Trusting in the finished work of Christ for your identity means that you can rest well, knowing that what Jesus desires is obedience – not effectiveness. If God’s measuring rod for success was church size, then Ezekiel, Jeremiah, John the Baptist, and even Jesus would be considered failures. You have value because of Christ’s work on the cross. You matter because of Christ’s work on the cross – big church or little church, thriving church or failed church. Your identity isn’t found in what you do, but in what Christ did. Rest in that Gospel truth; don’t just preach it from the pulpit and forget to preach it to the mirror.
Rest in the finished work of Christ for your peace.
“The Sabbath was made for man, not man for the Sabbath” (Mark 2:27). Jesus, clothed in the likeness of sinful flesh, rested. He withdrew from the crowds. He didn’t heal everyone, didn’t cast out every demon, and didn’t subject himself to the whim of every person. Jesus knew his task and knew that connectedness to the Father wasn’t a luxury but a necessity.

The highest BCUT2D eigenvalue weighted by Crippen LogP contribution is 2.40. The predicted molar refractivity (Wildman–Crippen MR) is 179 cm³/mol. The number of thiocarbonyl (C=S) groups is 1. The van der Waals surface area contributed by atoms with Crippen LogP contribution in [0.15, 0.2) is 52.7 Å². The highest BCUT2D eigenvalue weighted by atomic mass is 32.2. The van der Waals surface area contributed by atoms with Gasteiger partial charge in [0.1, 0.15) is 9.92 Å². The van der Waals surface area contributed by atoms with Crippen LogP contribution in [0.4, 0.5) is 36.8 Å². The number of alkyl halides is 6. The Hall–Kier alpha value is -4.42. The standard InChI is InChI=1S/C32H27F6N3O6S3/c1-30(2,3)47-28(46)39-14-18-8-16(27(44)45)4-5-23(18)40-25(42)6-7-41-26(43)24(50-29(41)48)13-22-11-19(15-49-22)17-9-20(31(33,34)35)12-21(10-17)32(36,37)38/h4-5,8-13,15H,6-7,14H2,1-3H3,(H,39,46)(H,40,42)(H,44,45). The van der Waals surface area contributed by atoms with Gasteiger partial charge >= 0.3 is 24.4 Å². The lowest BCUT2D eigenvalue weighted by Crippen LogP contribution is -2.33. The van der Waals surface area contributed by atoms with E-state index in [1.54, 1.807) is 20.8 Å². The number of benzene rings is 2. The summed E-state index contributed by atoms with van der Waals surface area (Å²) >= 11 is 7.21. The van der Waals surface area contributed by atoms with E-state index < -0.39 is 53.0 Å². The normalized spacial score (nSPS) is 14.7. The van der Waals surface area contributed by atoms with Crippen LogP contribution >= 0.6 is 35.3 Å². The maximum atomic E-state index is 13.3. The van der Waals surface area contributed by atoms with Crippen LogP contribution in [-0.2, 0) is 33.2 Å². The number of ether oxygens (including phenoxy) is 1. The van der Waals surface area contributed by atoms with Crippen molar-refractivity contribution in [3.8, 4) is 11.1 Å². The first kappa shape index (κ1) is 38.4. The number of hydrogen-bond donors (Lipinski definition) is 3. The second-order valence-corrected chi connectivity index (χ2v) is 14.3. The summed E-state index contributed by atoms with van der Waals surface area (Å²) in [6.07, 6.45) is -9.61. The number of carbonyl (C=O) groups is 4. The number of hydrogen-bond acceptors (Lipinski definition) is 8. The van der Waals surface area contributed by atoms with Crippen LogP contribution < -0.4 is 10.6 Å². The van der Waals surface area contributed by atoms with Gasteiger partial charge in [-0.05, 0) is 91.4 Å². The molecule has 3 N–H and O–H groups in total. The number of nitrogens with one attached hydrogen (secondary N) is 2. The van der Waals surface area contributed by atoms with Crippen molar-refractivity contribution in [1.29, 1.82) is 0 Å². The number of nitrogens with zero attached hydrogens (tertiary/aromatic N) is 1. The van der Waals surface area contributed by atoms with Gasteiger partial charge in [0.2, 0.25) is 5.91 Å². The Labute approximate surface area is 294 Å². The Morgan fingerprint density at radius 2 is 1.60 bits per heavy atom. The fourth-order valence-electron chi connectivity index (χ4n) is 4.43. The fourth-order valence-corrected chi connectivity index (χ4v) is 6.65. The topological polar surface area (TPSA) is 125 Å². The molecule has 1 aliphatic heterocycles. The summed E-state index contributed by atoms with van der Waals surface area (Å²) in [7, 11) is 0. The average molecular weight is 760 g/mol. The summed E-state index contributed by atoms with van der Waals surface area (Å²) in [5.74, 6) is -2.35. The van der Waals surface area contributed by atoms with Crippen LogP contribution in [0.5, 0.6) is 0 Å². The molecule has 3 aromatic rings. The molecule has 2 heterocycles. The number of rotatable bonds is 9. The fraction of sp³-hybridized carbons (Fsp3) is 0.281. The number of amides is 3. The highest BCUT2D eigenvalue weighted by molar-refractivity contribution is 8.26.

We, on the other hand, tend not to think that way. Sure, we’ve preached about Martin Luther getting up extra early to pray because he was so busy, and we may even share the anecdote as if it describes our lifestyle. But the reality is: We sat down to read our Bible app on our smartphone and started answering e-mails instead. We didn’t choose rest; we embraced work.